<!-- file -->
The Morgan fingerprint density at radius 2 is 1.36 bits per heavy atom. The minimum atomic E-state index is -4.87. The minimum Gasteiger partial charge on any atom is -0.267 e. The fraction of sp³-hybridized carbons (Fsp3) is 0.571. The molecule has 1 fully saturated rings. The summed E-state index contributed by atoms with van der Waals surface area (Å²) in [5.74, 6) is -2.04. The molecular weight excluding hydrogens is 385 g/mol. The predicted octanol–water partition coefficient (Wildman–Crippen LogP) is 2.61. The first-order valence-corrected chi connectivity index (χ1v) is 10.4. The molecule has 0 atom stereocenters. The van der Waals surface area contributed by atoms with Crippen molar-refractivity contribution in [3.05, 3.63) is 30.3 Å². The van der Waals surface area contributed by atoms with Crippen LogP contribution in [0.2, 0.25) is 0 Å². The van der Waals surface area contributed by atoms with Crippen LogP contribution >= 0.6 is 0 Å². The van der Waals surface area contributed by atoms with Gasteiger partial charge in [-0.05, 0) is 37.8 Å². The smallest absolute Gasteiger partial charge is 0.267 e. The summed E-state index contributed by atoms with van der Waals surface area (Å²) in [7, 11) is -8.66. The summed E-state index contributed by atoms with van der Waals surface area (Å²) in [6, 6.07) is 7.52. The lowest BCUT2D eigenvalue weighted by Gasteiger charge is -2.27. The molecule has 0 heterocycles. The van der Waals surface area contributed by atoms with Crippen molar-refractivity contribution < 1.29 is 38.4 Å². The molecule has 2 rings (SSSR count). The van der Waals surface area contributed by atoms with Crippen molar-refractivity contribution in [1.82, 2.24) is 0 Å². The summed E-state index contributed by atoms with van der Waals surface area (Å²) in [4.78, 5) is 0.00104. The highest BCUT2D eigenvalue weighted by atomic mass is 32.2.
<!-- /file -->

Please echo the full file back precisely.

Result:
The Morgan fingerprint density at radius 2 is 1.36 bits per heavy atom. The minimum atomic E-state index is -4.87. The minimum Gasteiger partial charge on any atom is -0.267 e. The fraction of sp³-hybridized carbons (Fsp3) is 0.571. The molecule has 1 fully saturated rings. The summed E-state index contributed by atoms with van der Waals surface area (Å²) in [5.74, 6) is -2.04. The molecular weight excluding hydrogens is 385 g/mol. The predicted octanol–water partition coefficient (Wildman–Crippen LogP) is 2.61. The first-order valence-corrected chi connectivity index (χ1v) is 10.4. The molecule has 0 atom stereocenters. The van der Waals surface area contributed by atoms with Crippen molar-refractivity contribution in [3.05, 3.63) is 30.3 Å². The van der Waals surface area contributed by atoms with Crippen LogP contribution in [0.2, 0.25) is 0 Å². The van der Waals surface area contributed by atoms with Crippen LogP contribution >= 0.6 is 0 Å². The van der Waals surface area contributed by atoms with Gasteiger partial charge in [-0.05, 0) is 37.8 Å². The smallest absolute Gasteiger partial charge is 0.267 e. The summed E-state index contributed by atoms with van der Waals surface area (Å²) in [7, 11) is -8.66. The summed E-state index contributed by atoms with van der Waals surface area (Å²) in [6, 6.07) is 7.52. The lowest BCUT2D eigenvalue weighted by Gasteiger charge is -2.27. The molecule has 0 heterocycles. The van der Waals surface area contributed by atoms with Crippen molar-refractivity contribution < 1.29 is 38.4 Å². The molecule has 2 rings (SSSR count). The van der Waals surface area contributed by atoms with Crippen molar-refractivity contribution in [1.82, 2.24) is 0 Å². The summed E-state index contributed by atoms with van der Waals surface area (Å²) in [4.78, 5) is 0.00104. The highest BCUT2D eigenvalue weighted by atomic mass is 32.2.